The Domain window is a visual representation of the domain (here, GridWorld) and is useful in quickly judging or demonstrating the performance of an agent. In this domain, the agent (triangle) has to move from the start (blue) to the goal (green) location in the shortest distance possible, while avoiding the pits (red). The agent receives -0.001 reward every step. When it reaches the goal or a pit, it obtains rewards of +1.0 or and the episode is terminated.

The value function window shows the value function and the resulting policy. It is shown because visualize_learning=True. Notice how the policy gradually converges to the optimal, direct route which avoids pits. After successive iterations, the agent learns the high (green) value of being in states that lie along the optimal path, even though they offer no immediate reward. It also learns the low (red) value of unimportant / undesirable states.

The set of possible actions in each grid is highlighted by arrows, where the size of arrows correspond to the state-action value function $$Q(s,a)$$. The best action is shown in black. If the agent has not learned the optimal policy in some grid cells, it has not explored enough to learn the correct action. (This often happens in Row 2, Column 1 of this example, where the correct action is left.) The agent likely still performs well though, since such states do not lie along the optimal route from the initial state s0; they are only rarely reached either because of $$\epsilon$$-greedy policy which choses random actions with probability $$\epsilon=0.2$$, or noise in the domain which takes a random action despite the one commanded.

Most domains in RLPy have a visualization like GridWorld and often also a graphical presentation of the policy or value function.

At the end of the experiment another window called Performance pops up and shows a plot of the average return during each policy assessment.

As we can see the agent learns after about 500 steps to obtain on average a reward of 0.7. The theoretically optimal reward for a single run is 0.99. However, the noise in the domain causes the agent to take the commanded action only 70% of the time (see the domain initialization in line 32); thus the total reward is correspondingly lower on average. In fact, the policy learned by the agent after 500 steps is the optimal one.

## Console Outputs¶

During execution of examples/tutorial/gridworld.py, you should see in the console window output similar to the following:

647: E[0:00:01]-R[0:00:15]: Return=+0.97, Steps=33, Features = 20
1000 >>> E[0:00:04]-R[0:00:37]: Return=+0.99, Steps=11, Features = 20
1810: E[0:00:05]-R[0:00:23]: Return=+0.98, Steps=19, Features = 20


Each part has a specific meaning:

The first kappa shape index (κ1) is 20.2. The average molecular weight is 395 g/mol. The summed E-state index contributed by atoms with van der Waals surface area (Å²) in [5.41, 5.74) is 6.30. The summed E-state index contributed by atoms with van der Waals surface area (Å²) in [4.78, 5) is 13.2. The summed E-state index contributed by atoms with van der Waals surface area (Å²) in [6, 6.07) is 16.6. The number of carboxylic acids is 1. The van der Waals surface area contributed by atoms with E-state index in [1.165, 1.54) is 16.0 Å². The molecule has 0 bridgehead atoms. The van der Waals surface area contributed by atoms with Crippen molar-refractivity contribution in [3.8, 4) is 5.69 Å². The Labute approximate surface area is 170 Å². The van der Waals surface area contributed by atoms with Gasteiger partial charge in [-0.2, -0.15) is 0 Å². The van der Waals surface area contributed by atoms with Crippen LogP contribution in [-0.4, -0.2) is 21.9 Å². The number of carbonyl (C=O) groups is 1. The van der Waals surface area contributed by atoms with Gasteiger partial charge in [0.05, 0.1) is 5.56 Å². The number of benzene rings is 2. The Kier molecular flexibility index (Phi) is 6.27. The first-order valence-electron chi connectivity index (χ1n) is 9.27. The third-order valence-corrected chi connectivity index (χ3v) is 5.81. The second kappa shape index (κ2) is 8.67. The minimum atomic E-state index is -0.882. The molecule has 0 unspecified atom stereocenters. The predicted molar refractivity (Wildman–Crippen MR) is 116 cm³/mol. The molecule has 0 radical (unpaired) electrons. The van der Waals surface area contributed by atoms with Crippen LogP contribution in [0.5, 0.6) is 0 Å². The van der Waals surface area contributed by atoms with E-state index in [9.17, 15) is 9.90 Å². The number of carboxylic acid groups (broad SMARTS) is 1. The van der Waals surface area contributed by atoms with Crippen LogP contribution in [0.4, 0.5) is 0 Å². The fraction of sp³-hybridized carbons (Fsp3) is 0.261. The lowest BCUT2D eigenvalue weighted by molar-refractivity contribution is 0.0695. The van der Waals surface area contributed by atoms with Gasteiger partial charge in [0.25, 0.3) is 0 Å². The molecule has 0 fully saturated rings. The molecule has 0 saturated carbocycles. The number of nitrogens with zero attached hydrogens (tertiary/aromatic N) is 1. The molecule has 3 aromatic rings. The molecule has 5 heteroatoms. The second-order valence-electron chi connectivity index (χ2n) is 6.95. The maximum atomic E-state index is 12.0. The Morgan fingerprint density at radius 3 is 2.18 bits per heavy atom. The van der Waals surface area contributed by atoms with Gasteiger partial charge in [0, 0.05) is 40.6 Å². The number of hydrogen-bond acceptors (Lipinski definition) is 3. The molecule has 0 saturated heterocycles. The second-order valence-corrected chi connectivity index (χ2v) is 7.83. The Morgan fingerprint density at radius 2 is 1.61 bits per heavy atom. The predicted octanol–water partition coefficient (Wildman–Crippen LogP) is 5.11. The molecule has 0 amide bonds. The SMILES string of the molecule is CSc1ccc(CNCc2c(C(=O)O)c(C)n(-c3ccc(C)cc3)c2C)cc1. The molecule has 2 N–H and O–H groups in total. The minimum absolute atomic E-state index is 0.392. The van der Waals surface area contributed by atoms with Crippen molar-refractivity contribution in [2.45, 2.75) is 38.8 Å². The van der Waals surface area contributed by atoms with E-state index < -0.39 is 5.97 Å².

Lines with >>> are the averaged results of a policy assessment. Results of policy assessments are always shown. The outcome of learning episodes is shown only every second. You might therefore see no output for learning episodes if your computer is fast enough to do all learning steps between two policy assessments in less than one second.

Note

Throughout these experiments, if you see error messages similar to: rlpy/Tools/transformations.py:1886: UserWarning: failed to import module _transformations you may safely ignore them. They merely reflect that configuration does not support all features of rlpy.

## A Slightly More Challenging Domain: Inverted Pole Balancing¶

We will now look at how to run experiments in batch and how to analyze and compare the performance of different methods on the same task. To this end, we compare different value function representations on the Cart-Pole Balancing task with an infinite track. The task is to keep a pole balanced upright. The pole is mounted on a cart which we can either push to the left or right.

The experimental setup is specified in examples/tutorial/infTrackCartPole_tabular.py with a tabular representation and in examples/tutorial/infTrackCartPole_rbfs.py with radial basis functions (RBFs). The content of infTrackCartPole_rbfs.py is

  1 2 3 4 5 6 7 8 9 10 11 12 13 14 15 16 17 18 19 20 21 22 23 24 25 26 27 28 29 30 31 32 33 34 35 36 37 38 39 40 41 42 43 44 45 46 47 48 49 50 """ Cart-pole balancing with randomly positioned radial basis functions """ from rlpy.Domains import InfCartPoleBalance from rlpy.Agents import Q_Learning from rlpy.Representations import * from rlpy.Policies import eGreedy from rlpy.Experiments import Experiment import numpy as np from hyperopt import hp param_space = { "num_rbfs": hp.qloguniform("num_rbfs", np.log(1e1), np.log(1e4), 1), 'resolution': hp.quniform("resolution", 3, 30, 1), 'lambda_': hp.uniform("lambda_", 0., 1.), 'boyan_N0': hp.loguniform("boyan_N0", np.log(1e1), np.log(1e5)), 'initial_learn_rate': hp.loguniform("initial_learn_rate", np.log(5e-2), np.log(1))} def make_experiment( exp_id=1, path="./Results/Temp/{domain}/{agent}/{representation}/", boyan_N0=753, initial_learn_rate=.7, resolution=25., num_rbfs=206., lambda_=0.75): opt = {} opt["exp_id"] = exp_id opt["path"] = path opt["max_steps"] = 5000 opt["num_policy_checks"] = 10 opt["checks_per_policy"] = 10 domain = InfCartPoleBalance(episodeCap=1000) opt["domain"] = domain representation = RBF(domain, num_rbfs=int(num_rbfs), resolution_max=resolution, resolution_min=resolution, const_feature=False, normalize=True, seed=exp_id) policy = eGreedy(representation, epsilon=0.1) opt["agent"] = Q_Learning( policy, representation, discount_factor=domain.discount_factor, lambda_=lambda_, initial_learn_rate=initial_learn_rate, learn_rate_decay_mode="boyan", boyan_N0=boyan_N0) experiment = Experiment(**opt) return experiment if __name__ == '__main__': experiment = make_experiment(1) experiment.run_from_commandline() experiment.plot() 

Again, as the first GridWorld example, the main content of the file is a make_experiment function which takes an id, a path and some more optional parameters and returns an Experiment.Experiment instance. This is the standard format of an RLPy experiment description and will allow us to run it in parallel on several cores on one computer or even on a computing cluster with numerous machines.